Wednesday, January 9, 2013

Editorial: Virginia as national leader on school safety

By Scott Taylor

Virginians are not far removed from the horrific tragedy that recently occurred in Newtown, Connecticut. All Virginians watching or reading the news shared in the devastation and understood how Sandy Hook survivors will forever feel, as they recalled the horrible nightmares of the shooting at our own Virginia Tech University in 2007.

As a community leader, I was disappointed to witness politicians and pundits manipulating this tragedy to score cheap political points, undermining the success of bona fide efforts to prevent future violence at our nation's schools. Now isn't the time for petty political punches -- it is time for a national dialogue to identify concrete steps to prevent further tragedies in our schools.

We need immediate solution-oriented discussions initiated by our elected leaders that identify the root cause of this type of violence and spur action toward substantive preventative policies, ensuring there will be no more Newtown-, Columbine- or Virginia Tech-caliber crimes in American schools.

Virginia must rise to occasion. I want to see our state as national leader on school safety by establishing benchmark innovations in school security and violence prevention.

As a security consultant who has spent much of the last three years managing the safety of facilities filled with people and deterring violence from armed offenders in a high threat Middle Eastern country, and as a former Navy SEAL, I know about keeping danger at bay.. While the above example is extreme, the basic fundamentals are the same. Our actions must be clear and productive. For the government to fail at protecting our children while at school is just simply unacceptable.

First and foremost, we must avoid the attempts of politicians to appear to “do something” about the problem by adding more laws to the thousands of gun laws in the country. Gun control is not the same thing as murderer control. This is an issue of mental health as much as it is gun violence, neither of which can be eradicated. Success hinges on frank and honest discussions that avoid restrictive policies, ones that will chip away at basic American Constitutional rights.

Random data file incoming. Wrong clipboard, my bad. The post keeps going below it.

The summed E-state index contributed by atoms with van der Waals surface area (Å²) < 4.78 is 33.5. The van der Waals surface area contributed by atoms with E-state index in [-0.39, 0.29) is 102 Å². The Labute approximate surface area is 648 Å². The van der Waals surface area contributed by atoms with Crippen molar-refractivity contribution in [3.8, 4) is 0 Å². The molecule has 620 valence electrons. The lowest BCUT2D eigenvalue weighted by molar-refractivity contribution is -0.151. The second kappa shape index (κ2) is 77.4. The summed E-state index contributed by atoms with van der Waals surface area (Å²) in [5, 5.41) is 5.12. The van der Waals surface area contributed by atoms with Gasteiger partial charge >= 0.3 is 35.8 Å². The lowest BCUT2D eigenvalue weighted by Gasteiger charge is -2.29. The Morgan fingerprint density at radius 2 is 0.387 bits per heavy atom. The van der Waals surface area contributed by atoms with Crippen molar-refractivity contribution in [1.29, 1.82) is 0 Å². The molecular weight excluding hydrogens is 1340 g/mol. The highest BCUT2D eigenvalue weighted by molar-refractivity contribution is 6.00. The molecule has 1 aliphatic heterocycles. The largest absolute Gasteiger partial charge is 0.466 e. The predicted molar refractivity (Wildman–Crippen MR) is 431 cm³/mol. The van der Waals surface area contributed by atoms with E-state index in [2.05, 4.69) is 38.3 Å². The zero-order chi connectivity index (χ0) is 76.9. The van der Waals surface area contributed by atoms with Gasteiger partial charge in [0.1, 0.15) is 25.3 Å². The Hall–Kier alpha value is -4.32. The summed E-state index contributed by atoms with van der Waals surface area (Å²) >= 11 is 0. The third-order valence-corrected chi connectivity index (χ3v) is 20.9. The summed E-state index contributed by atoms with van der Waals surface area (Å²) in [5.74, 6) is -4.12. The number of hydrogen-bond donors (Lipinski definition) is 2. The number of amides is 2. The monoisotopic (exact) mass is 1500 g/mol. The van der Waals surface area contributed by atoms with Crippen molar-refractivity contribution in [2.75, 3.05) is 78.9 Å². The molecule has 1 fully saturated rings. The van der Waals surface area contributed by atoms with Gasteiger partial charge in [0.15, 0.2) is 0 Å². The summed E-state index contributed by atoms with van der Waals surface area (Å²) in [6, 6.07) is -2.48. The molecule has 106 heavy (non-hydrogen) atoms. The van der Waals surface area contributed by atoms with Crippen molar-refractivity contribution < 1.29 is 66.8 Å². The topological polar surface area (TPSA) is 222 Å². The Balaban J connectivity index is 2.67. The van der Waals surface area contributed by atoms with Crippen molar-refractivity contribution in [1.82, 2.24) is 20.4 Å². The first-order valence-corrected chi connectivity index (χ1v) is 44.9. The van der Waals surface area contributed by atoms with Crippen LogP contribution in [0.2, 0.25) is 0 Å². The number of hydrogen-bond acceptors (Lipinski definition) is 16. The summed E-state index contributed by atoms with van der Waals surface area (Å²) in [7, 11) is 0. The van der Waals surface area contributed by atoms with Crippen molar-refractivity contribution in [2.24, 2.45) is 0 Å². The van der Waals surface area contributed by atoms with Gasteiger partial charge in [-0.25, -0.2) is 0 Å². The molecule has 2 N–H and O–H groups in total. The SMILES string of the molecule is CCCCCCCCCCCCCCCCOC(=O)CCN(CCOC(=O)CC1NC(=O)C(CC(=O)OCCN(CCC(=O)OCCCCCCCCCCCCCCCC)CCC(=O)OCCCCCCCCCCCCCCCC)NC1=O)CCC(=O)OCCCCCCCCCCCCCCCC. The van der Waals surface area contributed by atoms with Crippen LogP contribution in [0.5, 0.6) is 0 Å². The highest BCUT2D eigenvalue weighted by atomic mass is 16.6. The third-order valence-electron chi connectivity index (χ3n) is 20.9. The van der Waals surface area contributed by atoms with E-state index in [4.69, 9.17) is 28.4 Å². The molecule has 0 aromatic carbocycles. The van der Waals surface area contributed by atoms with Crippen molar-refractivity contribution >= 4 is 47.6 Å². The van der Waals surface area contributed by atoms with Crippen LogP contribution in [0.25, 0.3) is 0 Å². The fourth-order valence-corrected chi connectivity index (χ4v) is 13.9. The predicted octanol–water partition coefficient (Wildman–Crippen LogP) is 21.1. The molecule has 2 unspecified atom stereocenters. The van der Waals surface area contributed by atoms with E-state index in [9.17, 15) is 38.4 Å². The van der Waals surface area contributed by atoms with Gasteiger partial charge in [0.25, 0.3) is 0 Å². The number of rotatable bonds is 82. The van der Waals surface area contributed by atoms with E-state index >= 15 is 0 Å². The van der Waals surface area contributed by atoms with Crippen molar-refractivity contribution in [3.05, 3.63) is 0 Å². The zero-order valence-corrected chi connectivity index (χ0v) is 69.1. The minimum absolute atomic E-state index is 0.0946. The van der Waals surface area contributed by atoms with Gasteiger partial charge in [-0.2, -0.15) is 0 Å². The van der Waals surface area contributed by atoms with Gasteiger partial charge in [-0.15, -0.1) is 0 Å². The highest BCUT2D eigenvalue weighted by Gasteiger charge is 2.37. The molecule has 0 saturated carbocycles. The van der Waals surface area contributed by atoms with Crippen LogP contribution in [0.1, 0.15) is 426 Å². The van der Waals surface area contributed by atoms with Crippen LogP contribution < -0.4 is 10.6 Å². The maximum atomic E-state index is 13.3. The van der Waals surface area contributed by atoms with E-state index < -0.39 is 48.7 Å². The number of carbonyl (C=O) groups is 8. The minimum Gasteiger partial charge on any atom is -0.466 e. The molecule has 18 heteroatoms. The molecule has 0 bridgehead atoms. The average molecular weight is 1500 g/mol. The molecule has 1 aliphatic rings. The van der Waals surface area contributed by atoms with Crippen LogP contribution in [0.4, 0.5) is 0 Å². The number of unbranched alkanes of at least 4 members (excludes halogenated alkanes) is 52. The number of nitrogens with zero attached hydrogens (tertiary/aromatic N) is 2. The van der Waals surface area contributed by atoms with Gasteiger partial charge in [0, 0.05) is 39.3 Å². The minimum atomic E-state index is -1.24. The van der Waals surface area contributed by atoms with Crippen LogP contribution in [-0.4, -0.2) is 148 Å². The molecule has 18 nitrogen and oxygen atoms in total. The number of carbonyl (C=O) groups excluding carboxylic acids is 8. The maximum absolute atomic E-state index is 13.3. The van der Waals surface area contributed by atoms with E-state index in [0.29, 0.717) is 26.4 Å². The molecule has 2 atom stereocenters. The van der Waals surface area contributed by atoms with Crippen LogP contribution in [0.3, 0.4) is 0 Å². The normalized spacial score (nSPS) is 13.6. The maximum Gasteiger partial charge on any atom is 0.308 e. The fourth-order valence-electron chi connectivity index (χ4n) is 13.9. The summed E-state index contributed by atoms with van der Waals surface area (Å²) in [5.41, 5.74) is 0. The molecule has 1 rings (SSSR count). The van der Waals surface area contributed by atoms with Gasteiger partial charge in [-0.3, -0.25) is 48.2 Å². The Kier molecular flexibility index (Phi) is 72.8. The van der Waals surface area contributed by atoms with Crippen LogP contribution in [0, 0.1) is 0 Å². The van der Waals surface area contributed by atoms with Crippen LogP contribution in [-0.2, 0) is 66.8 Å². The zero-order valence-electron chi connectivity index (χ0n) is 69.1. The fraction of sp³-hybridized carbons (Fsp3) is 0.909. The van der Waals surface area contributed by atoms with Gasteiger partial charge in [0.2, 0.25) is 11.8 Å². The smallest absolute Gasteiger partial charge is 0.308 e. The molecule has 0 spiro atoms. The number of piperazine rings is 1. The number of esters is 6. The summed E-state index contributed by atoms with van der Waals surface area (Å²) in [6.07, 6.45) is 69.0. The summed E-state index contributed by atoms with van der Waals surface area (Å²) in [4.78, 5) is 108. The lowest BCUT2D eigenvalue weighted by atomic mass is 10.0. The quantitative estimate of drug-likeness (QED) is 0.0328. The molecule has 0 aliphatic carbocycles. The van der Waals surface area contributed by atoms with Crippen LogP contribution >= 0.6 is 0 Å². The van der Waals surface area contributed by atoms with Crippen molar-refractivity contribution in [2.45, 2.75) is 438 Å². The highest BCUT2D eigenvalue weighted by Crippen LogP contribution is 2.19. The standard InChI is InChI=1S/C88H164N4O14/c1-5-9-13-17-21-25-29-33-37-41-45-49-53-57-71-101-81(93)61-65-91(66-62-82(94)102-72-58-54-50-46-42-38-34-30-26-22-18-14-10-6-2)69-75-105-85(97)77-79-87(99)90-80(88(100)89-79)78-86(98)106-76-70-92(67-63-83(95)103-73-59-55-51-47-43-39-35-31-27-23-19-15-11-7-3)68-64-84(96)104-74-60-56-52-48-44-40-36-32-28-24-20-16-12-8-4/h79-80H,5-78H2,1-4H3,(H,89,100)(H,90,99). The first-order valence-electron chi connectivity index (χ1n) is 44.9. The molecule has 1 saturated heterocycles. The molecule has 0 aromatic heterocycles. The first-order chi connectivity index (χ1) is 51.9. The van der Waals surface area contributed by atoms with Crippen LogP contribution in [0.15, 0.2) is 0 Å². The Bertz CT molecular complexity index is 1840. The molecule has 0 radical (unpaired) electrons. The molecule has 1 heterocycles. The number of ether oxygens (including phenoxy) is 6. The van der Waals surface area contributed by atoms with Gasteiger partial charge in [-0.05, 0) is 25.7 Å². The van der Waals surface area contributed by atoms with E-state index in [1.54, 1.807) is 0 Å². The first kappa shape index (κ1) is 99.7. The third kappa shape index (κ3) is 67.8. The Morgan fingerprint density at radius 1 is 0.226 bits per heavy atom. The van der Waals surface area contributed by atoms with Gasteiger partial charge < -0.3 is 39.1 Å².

Schools need to have a minimum security presence to effectively stop violence. As I write this from a bookstore and café, I can easily see a security guard right in front of me. While he may not be armed, he serves as a disincentive to potential thieves. Americans have accepted metal detectors and armed guards at courthouses, government buildings, the TSA at airports, and other public places. Since we are speaking about schools and not a maximum-security prison, it is important to explain the significance of a soft security posture rather than an aggressive one. While schools don't need guards with guns highly visible or wielding rifles, discussion is necessary for the need of visible, non-aggressive security guards. Evident security goes a long way as a deterrent to potential criminals in any public setting. While some have dismissed the idea of having armed security in schools, it is important to note that many schools have already opted to put them in place.

Further, government can do more to prepare schools to react to emergencies when they happen. A well-trained staff can be an effective deterrent as well as a formidable asset when crisis occurs. Our state must lead by creating easily understood, minimum standards for safety at every school in the Commonwealth. Examples of these are: maintaining secure single points of entry and exit to and from school buildings (except in emergencies), clear and rehearsed lock down plans, clear communication drills including using fire alarm systems to manage evacuations, and rich partnerships between school staff and first responders. Training educators as first responders to incidents, a reluctant role they may find themselves playing, should be priority.

Teachers, other students, counselors, coaches, and, of course, parents can make important contributions and play key roles in preventing violence. Just as a national anti-bullying movement has successfully taken place, an anti-violence movement can have similar results. Training in understanding potential warning signs and encouragement to speak up about them should be action programs in schools across Virginia, and America.

There will always be unstable people who are determined to inflict harm upon the innocent; they have always been with us. However, we can lead the way on executing concrete steps to stop further tragedies before they happen. We must be proactive, rather than reactive.

I am calling on our state to be the leader, meeting the challenges of properly securing our schools through fostering active security, preventative training with school staff and first responders, and exploring the connections between mental health and violence -- all while preserving our Constitution and Second Amendment rights.

Scott Taylor, a candidate for the 85th House of Delegates in Virginia, has served years as an asset protection advisor in an extremely high threat and armed country in the Middle East and is a former Navy SEAL.